Saturday, June 15, 2013

Joining StartUp Health

I’m now going into my fifth week of working with the StartUp Health team reviewing applications for companies interested in joining the StartUp Health Academy. It’s been a really great experience so far going through the 800+ healthcare startups in the system to review and rate them and then providing recommendations for which startups to interview.

After going through roughly half of the applications in the system, I've noticed that there are a few big themes that new healthcare startups seem to be focusing on including ideas around patient engagement, telemedicine, physical rehabilitation, big data, wearable devices, etc. I've also realized that it's very important to have a clear idea of what I'm looking for when I rate and compare the startups. The main factors that I have tried to focus on as I've been going through the applications is the product differentiation, market size/opportunity, experience of the team, and customer traction.

When I’m reading about the product description, going through the company's website and watching the product demo video, the two key questions I like to think about is whether the product/service helps reduce costs in the healthcare system and whether it can make a big impact on improving the quality of healthcare. After thinking about whether the idea has the potential to greatly reduce costs or improve quality, I then consider the market size and business model. The main factors I use to rate the startups is how big the unmet need is and whether there is a significant ROI they can prove for their customers. The market opportunity is ideally greater than $50 to $100 million and the ROI should be a quantitative analysis demonstrating the value add of the product to customers. Also, since a lot of the startups that I review tend to be in the digital health space where there is less regulation and patents involved, it’s important to think about how the startup can create barriers to either prevent other competitors from entering the space or significantly differentiate itself from existing competitors. This is why another of the important factors to understand is customer traction and whether the idea has the potential for a large network effect. The other part of the business model that I like to learn about is how the startup reaches and acquires new customers. I want to understand the sales cycle and how much it takes to acquire new customers.

It's been exciting to see that there are a large number of new startups emerging in the healthcare space that have the potential to make a huge impact on both reducing the costs and improving the quality of the industry. This past week StartUp Health celebrated its 2nd birthday and I'm sure there will be many more years to come for the organization as it continues to help startups transform our healthcare industry by providing guidance, mentorship, connections and resources to grow these ideas into innovative companies.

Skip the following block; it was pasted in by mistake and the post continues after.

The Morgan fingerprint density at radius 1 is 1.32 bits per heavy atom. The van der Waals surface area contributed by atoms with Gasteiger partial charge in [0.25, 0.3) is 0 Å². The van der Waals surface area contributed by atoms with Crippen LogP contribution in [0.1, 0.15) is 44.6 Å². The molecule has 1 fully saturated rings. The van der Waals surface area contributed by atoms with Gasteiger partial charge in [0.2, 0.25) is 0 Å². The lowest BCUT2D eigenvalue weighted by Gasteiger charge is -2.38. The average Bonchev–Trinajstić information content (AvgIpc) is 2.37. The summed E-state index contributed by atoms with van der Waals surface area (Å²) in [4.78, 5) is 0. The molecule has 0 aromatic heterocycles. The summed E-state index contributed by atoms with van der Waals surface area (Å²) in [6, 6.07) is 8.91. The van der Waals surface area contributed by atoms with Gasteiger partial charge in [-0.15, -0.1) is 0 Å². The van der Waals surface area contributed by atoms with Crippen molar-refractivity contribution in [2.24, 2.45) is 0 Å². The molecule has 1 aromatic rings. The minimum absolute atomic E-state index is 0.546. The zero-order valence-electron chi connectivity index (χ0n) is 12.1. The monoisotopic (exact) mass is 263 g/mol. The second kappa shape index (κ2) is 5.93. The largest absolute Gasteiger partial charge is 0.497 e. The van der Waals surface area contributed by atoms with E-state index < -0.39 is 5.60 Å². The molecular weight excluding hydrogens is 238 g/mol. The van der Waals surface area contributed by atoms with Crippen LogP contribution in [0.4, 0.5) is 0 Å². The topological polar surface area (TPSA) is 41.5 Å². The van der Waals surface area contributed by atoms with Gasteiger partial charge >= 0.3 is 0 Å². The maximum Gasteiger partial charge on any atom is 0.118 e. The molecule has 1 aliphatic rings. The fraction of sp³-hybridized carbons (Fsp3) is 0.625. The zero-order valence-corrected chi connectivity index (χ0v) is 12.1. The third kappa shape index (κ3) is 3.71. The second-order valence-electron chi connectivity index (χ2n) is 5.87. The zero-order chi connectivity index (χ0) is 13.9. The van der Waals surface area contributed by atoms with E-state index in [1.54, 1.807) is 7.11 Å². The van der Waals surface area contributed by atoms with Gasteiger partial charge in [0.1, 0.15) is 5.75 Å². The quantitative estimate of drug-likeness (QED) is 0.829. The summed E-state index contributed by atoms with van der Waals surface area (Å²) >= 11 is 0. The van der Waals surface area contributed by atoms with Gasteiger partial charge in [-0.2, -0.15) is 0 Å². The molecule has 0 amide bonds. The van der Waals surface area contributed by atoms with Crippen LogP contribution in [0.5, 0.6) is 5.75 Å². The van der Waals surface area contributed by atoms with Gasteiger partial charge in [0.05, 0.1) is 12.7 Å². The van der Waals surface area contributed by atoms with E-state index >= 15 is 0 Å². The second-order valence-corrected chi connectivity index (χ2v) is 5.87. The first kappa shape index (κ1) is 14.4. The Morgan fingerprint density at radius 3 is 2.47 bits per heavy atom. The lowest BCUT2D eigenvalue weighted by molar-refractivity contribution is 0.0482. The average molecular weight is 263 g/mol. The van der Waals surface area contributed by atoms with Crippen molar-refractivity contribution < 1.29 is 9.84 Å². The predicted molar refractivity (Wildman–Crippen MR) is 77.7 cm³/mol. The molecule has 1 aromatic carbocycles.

Saturday, June 8, 2013

Congrats to Augmedix and the new Rock Health Class

Earlier this week, Rock Health posted the list of startups that will be participating in their fifth class and I was excited to find out that I was familiar with one of the companies on the list, Augmedix, which is creating a Google Glass application for doctors.

There has recently been a lot of debate and controversy about how Google Glasses will be used, since people have been raising concerns about privacy. It's difficult for people to know when someone who is wearing the glasses is capturing videos or pictures and even though the Glasses may have a good number of eager early adopters, in order to become more mainstream the look and feel of the device will need to improve to become more fashionable. For these reasons and more, it's hard to imagine Google Glasses being used by regular consumers in their day-to-day routines.

However, I can see how useful the glasses could be to certain niche markets and occupations such as doctors, who can use them while they diagnose a patient or update an EMR. It's great to see Augmedix working on a useful application for the Google Glasses and getting recognition by participating in Rock Health. Augmedix also seems to have a good chance of getting the attention of big name investors who are looking to fund more Google Glass applications. This past April, Kleiner Perkins, Google Ventures and Andreessen Horowitz, announced the formation of the "Glass Collective" to fund new Google Glasses startups. It'll be really interesting to see whether Augmedix becomes one of the early investments in this new Glass Collective after the startup completes the Rock Health program. Congrats to the Augmedix team and the other Rock Health startups!